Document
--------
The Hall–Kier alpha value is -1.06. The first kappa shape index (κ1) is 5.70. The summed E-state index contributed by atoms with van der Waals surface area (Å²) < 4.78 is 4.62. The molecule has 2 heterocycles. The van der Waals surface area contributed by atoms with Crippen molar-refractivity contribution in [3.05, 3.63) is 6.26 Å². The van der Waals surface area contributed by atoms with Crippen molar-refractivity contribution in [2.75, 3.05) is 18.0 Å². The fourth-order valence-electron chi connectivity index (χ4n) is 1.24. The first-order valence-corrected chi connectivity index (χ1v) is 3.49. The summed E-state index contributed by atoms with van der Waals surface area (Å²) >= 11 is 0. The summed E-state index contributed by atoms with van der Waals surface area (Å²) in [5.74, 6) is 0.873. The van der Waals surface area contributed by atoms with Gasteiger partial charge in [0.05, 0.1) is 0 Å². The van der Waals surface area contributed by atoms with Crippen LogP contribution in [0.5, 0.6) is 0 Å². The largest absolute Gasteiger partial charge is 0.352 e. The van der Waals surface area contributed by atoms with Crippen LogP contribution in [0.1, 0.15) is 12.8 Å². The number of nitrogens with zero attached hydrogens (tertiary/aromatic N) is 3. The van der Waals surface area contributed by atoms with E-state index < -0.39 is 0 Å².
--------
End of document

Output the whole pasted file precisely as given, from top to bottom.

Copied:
The Hall–Kier alpha value is -1.06. The first kappa shape index (κ1) is 5.70. The summed E-state index contributed by atoms with van der Waals surface area (Å²) < 4.78 is 4.62. The molecule has 2 heterocycles. The van der Waals surface area contributed by atoms with Crippen molar-refractivity contribution in [3.05, 3.63) is 6.26 Å². The van der Waals surface area contributed by atoms with Crippen molar-refractivity contribution in [2.75, 3.05) is 18.0 Å². The fourth-order valence-electron chi connectivity index (χ4n) is 1.24. The first-order valence-corrected chi connectivity index (χ1v) is 3.49. The summed E-state index contributed by atoms with van der Waals surface area (Å²) >= 11 is 0. The summed E-state index contributed by atoms with van der Waals surface area (Å²) in [5.74, 6) is 0.873. The van der Waals surface area contributed by atoms with Gasteiger partial charge in [0.05, 0.1) is 0 Å². The van der Waals surface area contributed by atoms with Crippen LogP contribution in [0.5, 0.6) is 0 Å². The largest absolute Gasteiger partial charge is 0.352 e. The van der Waals surface area contributed by atoms with Crippen LogP contribution in [0.1, 0.15) is 12.8 Å². The number of nitrogens with zero attached hydrogens (tertiary/aromatic N) is 3. The van der Waals surface area contributed by atoms with E-state index < -0.39 is 0 Å².